Your Wilderness - June 2012
High above Taos, NM, and just east of town rise the Sangre de Cristo Mountains, a rugged range doubling as a scenic backdrop and clean water source for the community. Nestled within these mountains is the Columbine Hondo, a high alpine ecosystem that is home to mule deer, elk, black bears, and mountain lions that is also full of recreational opportunities.
Managed as a wilderness study area by the U.S. Forest Service since 1980, the Columbine Hondo still lacks permanent protection. Now, thanks to the efforts of the Columbine Hondo Wilderness Coalition and Sen. Jeff Bingaman (D-NM), this wild place may finally be given the “gold standard” of protection—designation as wilderness—if Congress acts.
The Columbine-Hondo Wilderness Act (S. 2468), introduced by Bingaman and co-sponsored by Sen. Tom Udall (D-NM), aims to safeguard 45,000 acres of the Carson National Forest, where famed wilderness advocate Aldo Leopold spent part of his Forest Service career. This wild area benefits local communities in many ways, providing clean water for agriculture, healthy habitat for wildlife, outdoor adventures for visitors, and tourist dollars for local businesses.
The region’s appeal—to skiers, mountain bikers, hikers, hunters, and anglers, who all find places to pursue their passions—is a major reason why more than 200 local businesses support wilderness designation for the Columbine Hondo. But it’s not just the business community that wants this place protected. Local elected officials, the Taos Pueblo, hunters and anglers, ranchers, conservationists, and mountain bikers have expressed support for keeping this area just as it is for future generations to use and enjoy.
This May, the Santa Fe New Mexican endorsed the proposal saying, “In one swoop, the legislation being considered preserves wilderness and habitat while improving biking in the area, a combination that will make Northern New Mexico an even more popular destination for outdoor enthusiasts.”
Safeguarding the Columbine Hondo will also add a missing piece to the Carson National Forest’s wilderness puzzle: Two wilderness areas, Latir Peak and Wheeler Peak, located to the north and south, respectively, already enjoy full protection under the Wilderness Act. This additional wilderness designation will give New Mexico’s bighorn sheep herd and countless other species, such as marmot and pica, more secure habitat in a state with wilderness protection for only 3 percent of its land.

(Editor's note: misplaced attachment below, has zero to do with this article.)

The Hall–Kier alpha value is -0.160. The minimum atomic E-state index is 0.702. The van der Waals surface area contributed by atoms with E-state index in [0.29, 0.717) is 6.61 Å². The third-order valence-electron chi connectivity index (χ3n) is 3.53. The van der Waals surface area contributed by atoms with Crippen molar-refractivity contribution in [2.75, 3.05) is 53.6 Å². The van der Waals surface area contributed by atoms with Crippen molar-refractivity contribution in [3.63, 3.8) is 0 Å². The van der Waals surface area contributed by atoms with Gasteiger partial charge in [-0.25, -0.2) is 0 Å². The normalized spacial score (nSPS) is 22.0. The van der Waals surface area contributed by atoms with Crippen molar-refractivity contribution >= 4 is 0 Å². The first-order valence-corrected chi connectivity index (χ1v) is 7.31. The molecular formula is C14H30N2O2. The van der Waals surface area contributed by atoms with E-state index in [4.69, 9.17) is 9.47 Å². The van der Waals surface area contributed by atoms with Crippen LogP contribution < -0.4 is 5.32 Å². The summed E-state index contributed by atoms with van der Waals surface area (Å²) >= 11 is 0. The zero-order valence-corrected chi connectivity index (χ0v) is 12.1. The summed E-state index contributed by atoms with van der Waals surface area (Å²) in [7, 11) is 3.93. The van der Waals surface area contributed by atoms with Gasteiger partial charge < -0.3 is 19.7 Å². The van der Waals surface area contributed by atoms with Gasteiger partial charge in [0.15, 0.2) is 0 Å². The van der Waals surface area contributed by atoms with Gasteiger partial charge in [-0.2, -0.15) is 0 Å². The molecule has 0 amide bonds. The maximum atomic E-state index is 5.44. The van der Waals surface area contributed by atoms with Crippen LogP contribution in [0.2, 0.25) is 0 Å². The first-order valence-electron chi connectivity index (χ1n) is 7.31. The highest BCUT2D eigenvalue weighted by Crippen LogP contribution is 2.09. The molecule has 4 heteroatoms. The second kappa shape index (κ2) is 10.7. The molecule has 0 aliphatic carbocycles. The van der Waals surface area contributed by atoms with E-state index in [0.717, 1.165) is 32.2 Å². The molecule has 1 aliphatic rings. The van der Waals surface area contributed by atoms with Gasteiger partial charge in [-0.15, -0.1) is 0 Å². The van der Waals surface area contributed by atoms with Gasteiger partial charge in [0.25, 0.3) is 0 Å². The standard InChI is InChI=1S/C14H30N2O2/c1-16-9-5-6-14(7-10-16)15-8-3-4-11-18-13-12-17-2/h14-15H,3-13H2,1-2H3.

Credit for keeping the drumbeat of advocacy audible over the years goes to committed local residents, who cherish the Columbine Hondo. When introducing the legislation on the Senate floor, Bingaman offered high praise to this coalition:
“During my tenure in the Senate, it has been relatively uncommon to find such overwhelming support for the establishment of a new wilderness area. I commend the dedication and perseverance exhibited by the many local wilderness advocates who have devoted many years to see this effort come to fruition. Without their help, it may have taken another decade before Congress addressed this long outstanding matter.”
To follow this legislation as it progresses in Congress and to learn more about the area, visit the Columbine Hondo Wilderness Coalition website.
Where to Hike
Dozens of miles of hiking trails lie within the Columbine Hondo. A good place to start is the road to the Taos Ski Valley. Numerous trail heads are along State Highway 150, including access to the Yerba Canyon Trail and the Italianos Canyon Trail. The Yerba Canyon Trail leads to Lobo Peak, while the trail in Italianos Canyon connects with routes to Gold Hill and Flag Mountain in addition to Lobo Peak. Both routes include significant elevation gains of more than 2,000 feet.
For more information on hiking, camping, and other recreational opportunities in the Columbine Hondo, visit the Questa Ranger District website, or you can join the New Mexico Wilderness Alliance on a hike into the Columbine Hondo on July 21. You can sign up for it here.